Guidance to the financial mechanism: COLOMBIA stressed stable funding for NBSAPs. The PHILIPPINES said national portfolio formulation infringed on states’ sovereignty and should be revised. GHANA, with many, said the COP should request GEF to improve the timeliness of financial support. JAPAN and NORWAY suggested extending the Nagoya Protocol Implementation Fund (NPIF) until COP 12. NAMIBIA and KIRIBATI urged streamlining of GEF processes, with NAMIBIA suggesting calling on GEF to “contract directly through recipients rather than with the usual GEF agents,” for disbursements from NPIF.

Needs assessment for GEF-6: MEXICO supported extending the mandate of the high-level panel. COLOMBIA called for “urging” developed countries to increase their contributions to GEF, and proposed text noting that the lowest estimate of necessary funds for implementation is US$5 billion. JAPAN called for also considering donors’ financial capacity. BRAZIL said the establishment of priorities for GEF-6 should take into account the Strategic Plan and countries’ needs assessments. INDIA highlighted the need to monitor the impact of GEF-6 projects in reaching the Aichi targets. SWITZERLAND cautioned against suggesting a figure and target for GEF-6 replenishment.

NAGOYA PROTOCOL: Janet Lowe (New Zealand) and Fernando Casas (Colombia), Co-Chairs of the Intergovernmental Committee for the Nagoya Protocol (ICNP), reported on ICNP 1 and 2 outcomes. The Secretariat introduced draft decisions (UNEP/CBD/COP/11/6).

NAMIBIA recommended the COP monitor implementation of CBD Article 15 (Access to Genetic Resources) by CBD parties that are not parties to the Protocol. MEXICO stressed that activities to promote the Protocol’s ratification and implementation be funded by the core budget. CAMEROON cautioned against delaying COP 12 to 2015, to increase momentum for ratification.

IN THE CORRIDORS

In the morning, participants who’d made it to Monday’s reception at Gachibowli stadium were still raving about the colorful light show and the feeling of connection that comes from trying out new dance steps with a few thousand other confused but jubilant people. But when the COP settled back into business, it was apparent those synchronized moves had been left on the dance floor; Chairs of both Working Groups struggled to keep interventions brief and the agenda on track.

ABBA’s “Money, money, money” would have been the right soundtrack for key discussions in both Working Groups. In WG II, calls for more “prescriptive” guidance to the GEF encountered the skepticism of those considering the GEF Council as the right forum for discussing funding targets. In WG I, certain participants lamented donors’ “disproportionate influence” over international decision-making on forests, giving priority to REDD+ over other urgent forest biodiversity-related matters, and pointing to donors’ potential to “impose” voluntary guidance on REDD+ safeguards on international funding-recipients.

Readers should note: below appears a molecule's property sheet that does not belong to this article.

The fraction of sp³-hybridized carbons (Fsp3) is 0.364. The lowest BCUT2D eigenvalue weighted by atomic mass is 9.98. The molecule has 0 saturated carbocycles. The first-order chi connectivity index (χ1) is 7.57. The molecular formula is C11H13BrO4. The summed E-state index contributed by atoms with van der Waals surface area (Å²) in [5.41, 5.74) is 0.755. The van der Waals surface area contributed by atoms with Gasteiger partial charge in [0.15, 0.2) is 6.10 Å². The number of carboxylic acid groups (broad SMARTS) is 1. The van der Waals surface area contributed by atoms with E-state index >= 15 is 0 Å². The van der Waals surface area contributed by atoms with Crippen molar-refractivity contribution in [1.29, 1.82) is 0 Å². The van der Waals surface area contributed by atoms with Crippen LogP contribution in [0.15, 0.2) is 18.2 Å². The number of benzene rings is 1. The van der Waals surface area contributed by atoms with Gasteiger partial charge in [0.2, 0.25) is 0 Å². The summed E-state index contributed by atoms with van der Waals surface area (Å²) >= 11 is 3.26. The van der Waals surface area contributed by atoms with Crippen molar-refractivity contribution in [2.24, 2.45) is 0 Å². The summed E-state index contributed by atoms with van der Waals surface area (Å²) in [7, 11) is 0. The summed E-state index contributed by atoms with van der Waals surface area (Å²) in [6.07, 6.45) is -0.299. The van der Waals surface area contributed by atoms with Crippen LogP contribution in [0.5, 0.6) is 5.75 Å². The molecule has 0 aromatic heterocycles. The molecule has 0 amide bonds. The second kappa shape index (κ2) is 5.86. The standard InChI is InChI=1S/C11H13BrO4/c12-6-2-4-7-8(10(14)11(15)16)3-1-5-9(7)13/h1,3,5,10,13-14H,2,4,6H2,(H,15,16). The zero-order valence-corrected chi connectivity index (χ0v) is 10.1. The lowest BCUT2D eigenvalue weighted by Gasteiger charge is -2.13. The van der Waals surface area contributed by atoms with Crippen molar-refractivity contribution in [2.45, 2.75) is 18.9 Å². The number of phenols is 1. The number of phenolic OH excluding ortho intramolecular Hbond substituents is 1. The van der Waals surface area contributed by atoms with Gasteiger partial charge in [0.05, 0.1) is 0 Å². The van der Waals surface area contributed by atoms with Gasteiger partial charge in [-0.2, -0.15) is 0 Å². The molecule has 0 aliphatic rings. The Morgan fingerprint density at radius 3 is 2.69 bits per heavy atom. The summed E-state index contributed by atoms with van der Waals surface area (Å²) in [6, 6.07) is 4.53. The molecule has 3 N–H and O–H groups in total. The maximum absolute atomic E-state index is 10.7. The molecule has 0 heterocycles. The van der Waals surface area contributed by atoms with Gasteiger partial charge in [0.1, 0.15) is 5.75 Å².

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This issue of the Earth Negotiations Bulletin © <enb@iisd.org> is written and edited by Kate Louw, Elisa Morgera, Ph.D., Dorothy Wanja Nyingi, Ph.D., Teya Penniman, Eugenia Recio and Elsa Tsioumani. The Digital Editor is Francis Dejon. The Editor is Pamela S. Chasek, Ph.D. <pam@iisd.org>. The Director of IISD Reporting Services is Langston James “Kimo” Goree VI <kimo@iisd.org>. The Sustaining Donors of the Bulletin are the European Commission (DG-ENV), the Government of the United States of America (through the Department of State Bureau of Oceans and International Environmental and Scientific Affairs), the Government of Canada (through CIDA), the Danish Ministry of Foreign Affairs, the German Federal Ministry for Economic Cooperation and Development (BMZ), the German Federal Ministry for the Environment, Nature Conservation and Nuclear Safety (BMU), and the Government of Australia. General Support for the Bulletin during 2012 is provided by the Norwegian Ministry of Foreign Affairs, the Ministry of Environment of Sweden, the New Zealand Ministry of Foreign Affairs and Trade, SWAN International, the Swiss Federal Office for the Environment (FOEN), the Finnish Ministry for Foreign Affairs, the Japanese Ministry of Environment (through the Institute for Global Environmental Strategies - IGES), the Japanese Ministry of Economy, Trade and Industry (through the Global Industrial and Social Progress Research Institute – GISPRI), and the United Nations Environment Programme (UNEP). Specific funding for coverage of this meeting has been provided by the Belgium Federal Public Service for Health, Food Chain Safety and Environment, the Swedish Environmental Protection Agency, the Indian Ministry of Environment and Forests, the Global Environment Facility (GEF), and the Finnish Ministry of the Environment. Funding for translation of the Bulletin into French has been provided by the Government of France, the Belgium Walloon Region, the Province of Québec, and the International Organization of the Francophone (OIF and IEPF). The opinions expressed in the Bulletin are those of the authors and do not necessarily reflect the views of IISD or other donors. Excerpts from the Bulletin may be used in non-commercial publications with appropriate academic citation. For information on the Bulletin, including requests to provide reporting services, contact the Director of IISD Reporting Services at <kimo@iisd.org>, +1-646-536-7556 or 300 East 56th St., 11D, New York, NY 10022, USA. The ENB Team at CBD COP 11 can be contacted by e-mail at <elsa@iisd.org>.